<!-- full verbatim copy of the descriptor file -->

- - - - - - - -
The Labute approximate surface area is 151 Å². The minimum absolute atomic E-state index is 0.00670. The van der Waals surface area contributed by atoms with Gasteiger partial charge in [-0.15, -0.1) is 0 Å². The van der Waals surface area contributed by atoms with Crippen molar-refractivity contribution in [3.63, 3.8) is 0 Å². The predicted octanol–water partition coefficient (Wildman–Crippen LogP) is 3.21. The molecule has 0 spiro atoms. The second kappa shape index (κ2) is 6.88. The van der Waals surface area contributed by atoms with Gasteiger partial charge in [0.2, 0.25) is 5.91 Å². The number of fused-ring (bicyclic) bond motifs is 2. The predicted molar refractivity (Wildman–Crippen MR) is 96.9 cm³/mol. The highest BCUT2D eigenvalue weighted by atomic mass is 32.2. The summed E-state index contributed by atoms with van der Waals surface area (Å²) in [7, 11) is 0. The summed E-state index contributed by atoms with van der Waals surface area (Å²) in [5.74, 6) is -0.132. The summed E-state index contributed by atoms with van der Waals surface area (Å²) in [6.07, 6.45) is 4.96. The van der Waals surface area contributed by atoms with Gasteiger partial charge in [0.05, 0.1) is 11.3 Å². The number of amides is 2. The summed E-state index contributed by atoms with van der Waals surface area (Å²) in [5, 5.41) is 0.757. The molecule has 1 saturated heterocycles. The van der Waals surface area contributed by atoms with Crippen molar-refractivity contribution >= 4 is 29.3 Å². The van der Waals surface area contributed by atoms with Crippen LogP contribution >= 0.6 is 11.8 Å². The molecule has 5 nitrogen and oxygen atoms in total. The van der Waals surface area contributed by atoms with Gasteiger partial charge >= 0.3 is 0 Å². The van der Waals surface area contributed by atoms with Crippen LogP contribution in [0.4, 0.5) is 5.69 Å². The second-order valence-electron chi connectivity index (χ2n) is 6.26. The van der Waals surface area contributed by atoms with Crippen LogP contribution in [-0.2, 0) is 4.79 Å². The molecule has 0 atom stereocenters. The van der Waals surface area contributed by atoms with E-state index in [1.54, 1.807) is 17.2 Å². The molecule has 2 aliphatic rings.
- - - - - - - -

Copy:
The Labute approximate surface area is 151 Å². The minimum absolute atomic E-state index is 0.00670. The van der Waals surface area contributed by atoms with Gasteiger partial charge in [-0.15, -0.1) is 0 Å². The van der Waals surface area contributed by atoms with Crippen molar-refractivity contribution in [3.63, 3.8) is 0 Å². The predicted octanol–water partition coefficient (Wildman–Crippen LogP) is 3.21. The molecule has 0 spiro atoms. The second kappa shape index (κ2) is 6.88. The van der Waals surface area contributed by atoms with Gasteiger partial charge in [0.2, 0.25) is 5.91 Å². The number of fused-ring (bicyclic) bond motifs is 2. The predicted molar refractivity (Wildman–Crippen MR) is 96.9 cm³/mol. The highest BCUT2D eigenvalue weighted by atomic mass is 32.2. The summed E-state index contributed by atoms with van der Waals surface area (Å²) in [7, 11) is 0. The summed E-state index contributed by atoms with van der Waals surface area (Å²) in [5.74, 6) is -0.132. The summed E-state index contributed by atoms with van der Waals surface area (Å²) in [6.07, 6.45) is 4.96. The van der Waals surface area contributed by atoms with Gasteiger partial charge in [0.05, 0.1) is 11.3 Å². The number of amides is 2. The summed E-state index contributed by atoms with van der Waals surface area (Å²) in [5, 5.41) is 0.757. The molecule has 1 saturated heterocycles. The van der Waals surface area contributed by atoms with Crippen molar-refractivity contribution >= 4 is 29.3 Å². The van der Waals surface area contributed by atoms with Crippen LogP contribution >= 0.6 is 11.8 Å². The molecule has 5 nitrogen and oxygen atoms in total. The van der Waals surface area contributed by atoms with Gasteiger partial charge >= 0.3 is 0 Å². The van der Waals surface area contributed by atoms with Crippen LogP contribution in [0.4, 0.5) is 5.69 Å². The second-order valence-electron chi connectivity index (χ2n) is 6.26. The van der Waals surface area contributed by atoms with Crippen LogP contribution in [-0.2, 0) is 4.79 Å². The molecule has 0 atom stereocenters. The van der Waals surface area contributed by atoms with E-state index in [1.54, 1.807) is 17.2 Å². The molecule has 2 aliphatic rings.